In the September 29 exercises, Elizabeth Solomon ’79, A.L.M. 20, a member of the Massachusett-Ponkapoag Tribal Council, gave the land acknowledgment; Terry did a haunting sax solo of “America the Beautiful”; and Félix V. Matos Rodríguez, the first Latino leader of the City University of New York system—the very model of higher education on a vast scale—presented the welcome from that sector. (Gay’s parents were students at City College, part of CUNY.) The student speaker was Natale Sadlak, M.D. ’24—the daughter of immigrants from Poland and Malaysia, and herself a gay doctor-in-training whose research focuses on care for marginalized communities.
Whatever remains to be done to extend Harvard’s welcome, it bears remembering how far the place has come. At the May 31 memorial service for Henry Rosovsky, president emeritus Derek Bok recalled offering Rosovsky the Faculty of Arts and Sciences deanship in the fall of 1973—a half-century ago. The latter, a Jewish refugee from Nazism, hesitated, Bok remembered, saying, “I am a very ‘ethnic’ person” and “I’m not sure Harvard is ready for a very ethnic dean.” Bok observed that Rosovsky was the best person for the job, and the appointment—brilliantly successful—was made. Gay ascended to the same deanship in 2018, and has now, as president, indeed become a “first.” It is a different, better Harvard from 50 years ago.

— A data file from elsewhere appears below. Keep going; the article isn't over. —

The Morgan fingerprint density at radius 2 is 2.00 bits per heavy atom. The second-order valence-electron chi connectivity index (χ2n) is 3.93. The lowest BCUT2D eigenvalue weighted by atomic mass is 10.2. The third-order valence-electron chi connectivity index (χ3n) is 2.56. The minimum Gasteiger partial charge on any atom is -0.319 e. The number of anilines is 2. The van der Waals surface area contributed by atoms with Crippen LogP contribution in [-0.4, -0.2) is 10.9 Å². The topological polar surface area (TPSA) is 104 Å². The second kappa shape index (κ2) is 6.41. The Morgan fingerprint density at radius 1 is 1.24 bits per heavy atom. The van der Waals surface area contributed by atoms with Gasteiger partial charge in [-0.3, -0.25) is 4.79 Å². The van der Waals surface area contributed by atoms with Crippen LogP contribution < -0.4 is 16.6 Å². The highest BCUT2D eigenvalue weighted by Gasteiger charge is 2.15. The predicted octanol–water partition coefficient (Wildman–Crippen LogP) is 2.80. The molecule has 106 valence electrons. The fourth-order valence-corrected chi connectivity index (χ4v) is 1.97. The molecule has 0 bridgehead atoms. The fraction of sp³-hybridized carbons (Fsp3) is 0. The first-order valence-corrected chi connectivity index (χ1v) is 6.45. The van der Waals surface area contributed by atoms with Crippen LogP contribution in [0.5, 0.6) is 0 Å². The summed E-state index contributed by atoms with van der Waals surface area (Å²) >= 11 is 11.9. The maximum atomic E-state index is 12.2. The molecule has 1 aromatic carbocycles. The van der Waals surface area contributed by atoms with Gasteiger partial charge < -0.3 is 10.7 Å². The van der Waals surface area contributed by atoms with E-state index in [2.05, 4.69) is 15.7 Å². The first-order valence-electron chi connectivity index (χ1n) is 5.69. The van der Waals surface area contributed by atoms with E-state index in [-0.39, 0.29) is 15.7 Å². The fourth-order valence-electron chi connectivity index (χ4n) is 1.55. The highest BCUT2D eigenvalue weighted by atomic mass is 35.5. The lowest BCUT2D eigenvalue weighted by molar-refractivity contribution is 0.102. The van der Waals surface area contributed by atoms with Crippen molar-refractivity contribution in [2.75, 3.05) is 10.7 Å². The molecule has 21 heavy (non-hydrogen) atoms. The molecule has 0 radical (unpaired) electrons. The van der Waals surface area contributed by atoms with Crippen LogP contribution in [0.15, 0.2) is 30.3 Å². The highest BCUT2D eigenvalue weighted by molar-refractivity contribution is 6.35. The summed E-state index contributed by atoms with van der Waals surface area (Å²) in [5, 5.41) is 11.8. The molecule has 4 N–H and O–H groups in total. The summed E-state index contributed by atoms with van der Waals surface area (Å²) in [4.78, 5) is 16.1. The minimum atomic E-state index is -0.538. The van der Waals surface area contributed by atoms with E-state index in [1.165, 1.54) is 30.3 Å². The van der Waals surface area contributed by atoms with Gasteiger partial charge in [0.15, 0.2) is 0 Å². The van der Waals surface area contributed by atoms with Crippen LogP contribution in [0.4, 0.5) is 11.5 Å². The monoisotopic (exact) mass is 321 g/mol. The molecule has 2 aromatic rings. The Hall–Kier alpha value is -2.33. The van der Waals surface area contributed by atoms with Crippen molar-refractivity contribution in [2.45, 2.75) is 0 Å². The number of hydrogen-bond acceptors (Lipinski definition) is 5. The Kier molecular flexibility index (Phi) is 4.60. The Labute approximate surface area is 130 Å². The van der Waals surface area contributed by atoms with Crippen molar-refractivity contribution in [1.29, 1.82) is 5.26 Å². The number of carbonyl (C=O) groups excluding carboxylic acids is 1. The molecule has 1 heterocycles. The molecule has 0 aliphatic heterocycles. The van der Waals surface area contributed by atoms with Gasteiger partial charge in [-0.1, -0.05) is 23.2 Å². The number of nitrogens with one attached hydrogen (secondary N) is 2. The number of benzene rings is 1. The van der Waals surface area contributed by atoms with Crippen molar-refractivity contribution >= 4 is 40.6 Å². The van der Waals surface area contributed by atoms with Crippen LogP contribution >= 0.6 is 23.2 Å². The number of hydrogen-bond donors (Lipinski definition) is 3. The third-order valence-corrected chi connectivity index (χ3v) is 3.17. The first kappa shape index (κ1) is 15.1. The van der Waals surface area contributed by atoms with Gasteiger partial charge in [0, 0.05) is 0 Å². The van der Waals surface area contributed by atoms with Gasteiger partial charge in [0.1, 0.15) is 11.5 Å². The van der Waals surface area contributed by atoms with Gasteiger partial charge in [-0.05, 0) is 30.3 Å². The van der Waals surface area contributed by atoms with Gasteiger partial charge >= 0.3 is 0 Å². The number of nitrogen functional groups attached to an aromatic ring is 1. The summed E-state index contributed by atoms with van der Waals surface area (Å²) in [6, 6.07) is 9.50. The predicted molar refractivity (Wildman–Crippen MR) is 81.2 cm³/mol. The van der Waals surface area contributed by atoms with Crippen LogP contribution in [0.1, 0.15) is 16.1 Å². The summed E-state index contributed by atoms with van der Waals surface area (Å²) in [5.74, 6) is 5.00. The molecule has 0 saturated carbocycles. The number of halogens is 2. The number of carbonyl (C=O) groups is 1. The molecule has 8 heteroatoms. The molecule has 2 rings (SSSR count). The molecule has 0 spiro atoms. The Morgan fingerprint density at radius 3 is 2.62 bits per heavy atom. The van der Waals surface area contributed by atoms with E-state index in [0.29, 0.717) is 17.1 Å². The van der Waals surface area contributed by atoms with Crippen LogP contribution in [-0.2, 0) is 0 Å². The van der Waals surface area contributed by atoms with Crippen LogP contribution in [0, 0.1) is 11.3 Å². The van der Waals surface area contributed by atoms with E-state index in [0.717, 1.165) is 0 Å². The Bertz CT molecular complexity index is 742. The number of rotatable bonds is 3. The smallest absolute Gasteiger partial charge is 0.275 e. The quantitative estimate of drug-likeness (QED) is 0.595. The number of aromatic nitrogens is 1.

Amplifying her message about courage, Gay summoned the University to be institutionally courageous, probing the boundaries of “Why?” and “Why not?”—the intellectual spurs “to question the world as it is and imagine and make a better one. It is what Harvard was made to do.” (Her full text appears here.)
Her answers to those questions led, first, to the commitment to “open inquiry and freedom of expression”—and to “diversity—of backgrounds, lived experiences, and perspectives—as an institutional imperative,” given “the learning that happens when ideas and opinions collide.” The specific prompts to such inquiry and academic action (the why not?) included such examples as “Why not improve health care in Haiti and Rwanda?” (as the late Kolokotrones University Professor Paul Farmer sought to do) and “Why not get the innocent off death row?” More broadly, Gay asked why not extend Harvard’s education and collections to as much of the world as possible, directly and through partnerships with other institutions.